“Between the stimulus and the response there is a space, and in that space is our power and our freedom.” -Viktor Frankl
The meditation practice called RAIN is a skillful means of handling difficult emotions. It’s been a powerful part of my own healing journey. When we can notice what we’re experiencing and allow it to be as it is, rather than struggling against it, we can learn to approach our own distress with the curiosity and kindness that helps us heal. In this way, we can move from reactivity into greater presence—and choose our path with calmness and strength.
Tara Brach has written extensively about RAIN practice. Over the years of her teaching, the practice has evolved into the version I’ll share here. RAIN is an acronym for a four-step process that helps us move through emotions and heal ourselves.
With RAIN practice, we can learn to bring mindful presence to our own emotions. Often we get caught up in emotions, adding additional waves of distress to what we’re feeling. There’s the primary emotion, and then other upsetting ideas follow. For example, “I shouldn’t be feeling this,” “Something is wrong with me,” or “It’s not okay to feel this” are very common reactions to painful experiences. We feel bad about feeling bad. Buddhism calls this the second arrow: the suffering we often layer on top of our pain.
Being human involves both joy and pain. There’s no way around that. The first arrow is the direct experience of something that distresses us. “In life, we can’t always control the first arrow,” the Buddha said. “However, the second arrow is our reaction to the first. The second arrow is optional.”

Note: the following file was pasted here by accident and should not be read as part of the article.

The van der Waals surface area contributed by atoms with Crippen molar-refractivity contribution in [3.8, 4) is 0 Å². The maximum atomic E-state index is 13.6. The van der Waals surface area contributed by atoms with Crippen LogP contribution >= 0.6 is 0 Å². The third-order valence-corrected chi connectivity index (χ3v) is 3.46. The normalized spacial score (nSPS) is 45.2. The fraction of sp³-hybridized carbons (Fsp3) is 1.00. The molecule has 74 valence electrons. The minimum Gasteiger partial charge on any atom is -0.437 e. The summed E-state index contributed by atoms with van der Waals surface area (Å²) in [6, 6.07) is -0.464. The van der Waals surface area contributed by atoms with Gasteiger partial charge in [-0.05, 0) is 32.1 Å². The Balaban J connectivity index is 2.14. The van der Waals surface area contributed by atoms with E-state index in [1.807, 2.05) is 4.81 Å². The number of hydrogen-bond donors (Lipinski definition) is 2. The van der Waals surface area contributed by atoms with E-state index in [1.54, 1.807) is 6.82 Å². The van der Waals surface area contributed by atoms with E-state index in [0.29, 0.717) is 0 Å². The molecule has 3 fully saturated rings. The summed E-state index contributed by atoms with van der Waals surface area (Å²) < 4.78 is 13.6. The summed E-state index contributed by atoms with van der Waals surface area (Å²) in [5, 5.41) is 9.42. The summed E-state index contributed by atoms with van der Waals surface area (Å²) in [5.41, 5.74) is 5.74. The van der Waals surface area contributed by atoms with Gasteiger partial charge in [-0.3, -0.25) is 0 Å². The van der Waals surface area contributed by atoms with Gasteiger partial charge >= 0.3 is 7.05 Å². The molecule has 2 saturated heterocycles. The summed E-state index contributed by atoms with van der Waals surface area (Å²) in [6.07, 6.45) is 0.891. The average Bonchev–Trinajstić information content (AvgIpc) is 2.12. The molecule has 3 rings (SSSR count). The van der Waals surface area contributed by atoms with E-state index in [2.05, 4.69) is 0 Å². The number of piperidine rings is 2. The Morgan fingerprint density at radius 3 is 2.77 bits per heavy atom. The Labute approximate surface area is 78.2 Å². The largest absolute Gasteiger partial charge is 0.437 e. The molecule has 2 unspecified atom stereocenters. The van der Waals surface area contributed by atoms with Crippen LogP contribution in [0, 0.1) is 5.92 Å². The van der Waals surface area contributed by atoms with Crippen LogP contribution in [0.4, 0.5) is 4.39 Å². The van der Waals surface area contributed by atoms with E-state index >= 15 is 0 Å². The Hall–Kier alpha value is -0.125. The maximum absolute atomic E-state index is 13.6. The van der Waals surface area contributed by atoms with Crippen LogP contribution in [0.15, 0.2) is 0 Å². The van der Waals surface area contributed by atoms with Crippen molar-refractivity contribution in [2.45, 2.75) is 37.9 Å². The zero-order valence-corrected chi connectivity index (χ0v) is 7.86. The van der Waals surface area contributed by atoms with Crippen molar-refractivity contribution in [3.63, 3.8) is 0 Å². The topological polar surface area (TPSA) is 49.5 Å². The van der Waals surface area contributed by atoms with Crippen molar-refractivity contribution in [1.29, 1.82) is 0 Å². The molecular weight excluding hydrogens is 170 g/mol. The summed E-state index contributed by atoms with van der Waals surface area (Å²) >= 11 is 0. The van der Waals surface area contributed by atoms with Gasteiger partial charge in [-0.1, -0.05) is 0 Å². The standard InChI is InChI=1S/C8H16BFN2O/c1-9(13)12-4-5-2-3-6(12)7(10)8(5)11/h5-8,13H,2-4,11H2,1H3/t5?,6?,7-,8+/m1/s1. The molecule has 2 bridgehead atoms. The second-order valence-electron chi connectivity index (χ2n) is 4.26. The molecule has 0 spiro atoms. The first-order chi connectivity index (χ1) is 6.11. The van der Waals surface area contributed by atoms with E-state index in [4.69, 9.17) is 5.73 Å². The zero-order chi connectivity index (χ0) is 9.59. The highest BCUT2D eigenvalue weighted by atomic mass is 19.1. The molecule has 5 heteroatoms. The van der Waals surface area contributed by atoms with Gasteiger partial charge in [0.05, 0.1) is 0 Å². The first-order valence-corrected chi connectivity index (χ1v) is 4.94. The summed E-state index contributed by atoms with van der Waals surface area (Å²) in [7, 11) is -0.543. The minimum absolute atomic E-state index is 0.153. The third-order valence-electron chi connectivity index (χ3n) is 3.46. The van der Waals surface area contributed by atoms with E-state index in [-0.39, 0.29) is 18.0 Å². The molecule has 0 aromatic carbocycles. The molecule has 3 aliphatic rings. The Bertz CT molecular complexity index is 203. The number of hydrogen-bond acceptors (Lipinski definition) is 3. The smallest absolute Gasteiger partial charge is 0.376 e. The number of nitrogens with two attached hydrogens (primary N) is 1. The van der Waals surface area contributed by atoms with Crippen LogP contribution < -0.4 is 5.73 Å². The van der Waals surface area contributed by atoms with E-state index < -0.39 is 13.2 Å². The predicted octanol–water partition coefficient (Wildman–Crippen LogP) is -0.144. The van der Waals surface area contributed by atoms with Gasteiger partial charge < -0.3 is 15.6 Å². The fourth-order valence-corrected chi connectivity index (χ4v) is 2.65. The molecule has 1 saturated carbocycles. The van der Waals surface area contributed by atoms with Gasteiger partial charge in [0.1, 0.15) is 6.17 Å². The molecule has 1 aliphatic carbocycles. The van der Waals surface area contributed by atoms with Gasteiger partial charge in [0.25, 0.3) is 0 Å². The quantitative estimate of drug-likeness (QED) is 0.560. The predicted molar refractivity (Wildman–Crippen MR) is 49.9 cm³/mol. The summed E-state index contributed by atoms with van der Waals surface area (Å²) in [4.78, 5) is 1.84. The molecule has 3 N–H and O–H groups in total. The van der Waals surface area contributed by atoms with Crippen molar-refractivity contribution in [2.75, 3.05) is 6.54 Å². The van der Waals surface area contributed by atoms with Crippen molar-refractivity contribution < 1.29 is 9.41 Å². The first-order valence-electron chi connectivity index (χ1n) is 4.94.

RAIN practice brings the two wings of awareness—mindfulness and compassion—to our own difficult experiences. The element of self-compassion is key. Tara says both in her psychotherapy practice and as a meditation teacher,
“When I watch the arc of transformation, the juncture that is always a sign of awakening and healing is when there is a felt sense of kindness or tenderness towards the pain that’s right here.”
First, it can be helpful to understand that emotions are not a sign of weakness or some deep personal flaw. They are simply part of human nature. Neurobiology shows us that, scientifically, our brain is wired for distressing emotions in order to help us survive. When we get pushed into fight-or-flight, our lower brain takes over and we’re no longer thinking in an integrated way. We feel scared, angry, confused, or numb. In those states, we often act in ways that add to our suffering.
When we’ve experienced trauma, we may need specific kinds of therapy to help us heal our nervous systems. If we’re in a deeply traumatized state, we don’t have access to our thinking brain, which is necessary for a practice like RAIN. However, throughout life there are many instances where we feel distress but can still learn to become aware. We can learn to choose our responses. Awareness is the beginning of freedom.
When I first started practicing RAIN, it felt cumbersome. Memorizing and working through the four steps seemed forced or unnatural. But over time, as the process has grown familiar, I’ve felt its power. The steps of rain eventually feel less like a four-part exercise and more like a natural, healthy response of awareness, groundedness and caring.
It’s best to practice RAIN in quiet meditation. This way, we afford ourselves the time and tranquil space to learn and begin to heal. Once the steps of RAIN are familiar, we can also use it at any moment in the day. The brief “light RAIN” practice, as Tara calls it, is a way of moving through these steps in the midst of experience, to help us bring mindfulness and kindness to any challenge.
The Practice of RAIN